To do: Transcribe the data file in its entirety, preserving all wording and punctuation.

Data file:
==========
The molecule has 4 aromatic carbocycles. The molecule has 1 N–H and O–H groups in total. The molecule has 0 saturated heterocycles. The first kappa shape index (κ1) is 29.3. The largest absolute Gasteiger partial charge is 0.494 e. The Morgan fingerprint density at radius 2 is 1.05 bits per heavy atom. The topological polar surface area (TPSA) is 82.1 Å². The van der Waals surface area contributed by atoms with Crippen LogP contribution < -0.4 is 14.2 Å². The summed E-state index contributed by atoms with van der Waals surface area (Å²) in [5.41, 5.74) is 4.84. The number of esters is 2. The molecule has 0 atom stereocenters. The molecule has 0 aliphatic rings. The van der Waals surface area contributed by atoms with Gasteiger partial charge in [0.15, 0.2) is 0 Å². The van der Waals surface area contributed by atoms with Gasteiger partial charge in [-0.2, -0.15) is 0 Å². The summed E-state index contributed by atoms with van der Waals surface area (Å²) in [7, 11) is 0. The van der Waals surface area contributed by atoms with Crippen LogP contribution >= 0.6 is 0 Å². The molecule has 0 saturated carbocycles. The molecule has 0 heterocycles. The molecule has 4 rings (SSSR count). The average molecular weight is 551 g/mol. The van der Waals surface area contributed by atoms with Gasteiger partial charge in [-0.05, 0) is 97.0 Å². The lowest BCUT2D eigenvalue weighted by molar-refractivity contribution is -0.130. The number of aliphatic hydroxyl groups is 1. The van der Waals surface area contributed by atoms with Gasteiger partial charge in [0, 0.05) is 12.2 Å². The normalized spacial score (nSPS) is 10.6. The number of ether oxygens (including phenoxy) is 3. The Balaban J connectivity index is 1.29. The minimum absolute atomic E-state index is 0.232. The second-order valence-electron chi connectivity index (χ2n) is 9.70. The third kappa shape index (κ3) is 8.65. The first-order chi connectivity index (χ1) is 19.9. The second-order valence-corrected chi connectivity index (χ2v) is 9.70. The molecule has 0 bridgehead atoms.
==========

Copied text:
The molecule has 4 aromatic carbocycles. The molecule has 1 N–H and O–H groups in total. The molecule has 0 saturated heterocycles. The first kappa shape index (κ1) is 29.3. The largest absolute Gasteiger partial charge is 0.494 e. The Morgan fingerprint density at radius 2 is 1.05 bits per heavy atom. The topological polar surface area (TPSA) is 82.1 Å². The van der Waals surface area contributed by atoms with Crippen LogP contribution < -0.4 is 14.2 Å². The summed E-state index contributed by atoms with van der Waals surface area (Å²) in [5.41, 5.74) is 4.84. The number of esters is 2. The molecule has 0 atom stereocenters. The molecule has 0 aliphatic rings. The van der Waals surface area contributed by atoms with Gasteiger partial charge in [0.15, 0.2) is 0 Å². The van der Waals surface area contributed by atoms with Gasteiger partial charge in [-0.2, -0.15) is 0 Å². The summed E-state index contributed by atoms with van der Waals surface area (Å²) in [7, 11) is 0. The van der Waals surface area contributed by atoms with Crippen LogP contribution >= 0.6 is 0 Å². The molecule has 0 saturated carbocycles. The molecule has 0 heterocycles. The molecule has 4 rings (SSSR count). The average molecular weight is 551 g/mol. The van der Waals surface area contributed by atoms with Gasteiger partial charge in [-0.05, 0) is 97.0 Å². The lowest BCUT2D eigenvalue weighted by molar-refractivity contribution is -0.130. The number of aliphatic hydroxyl groups is 1. The van der Waals surface area contributed by atoms with Gasteiger partial charge in [0, 0.05) is 12.2 Å². The normalized spacial score (nSPS) is 10.6. The number of ether oxygens (including phenoxy) is 3. The Balaban J connectivity index is 1.29. The minimum absolute atomic E-state index is 0.232. The second-order valence-electron chi connectivity index (χ2n) is 9.70. The third kappa shape index (κ3) is 8.65. The first-order chi connectivity index (χ1) is 19.9. The second-order valence-corrected chi connectivity index (χ2v) is 9.70. The molecule has 0 bridgehead atoms.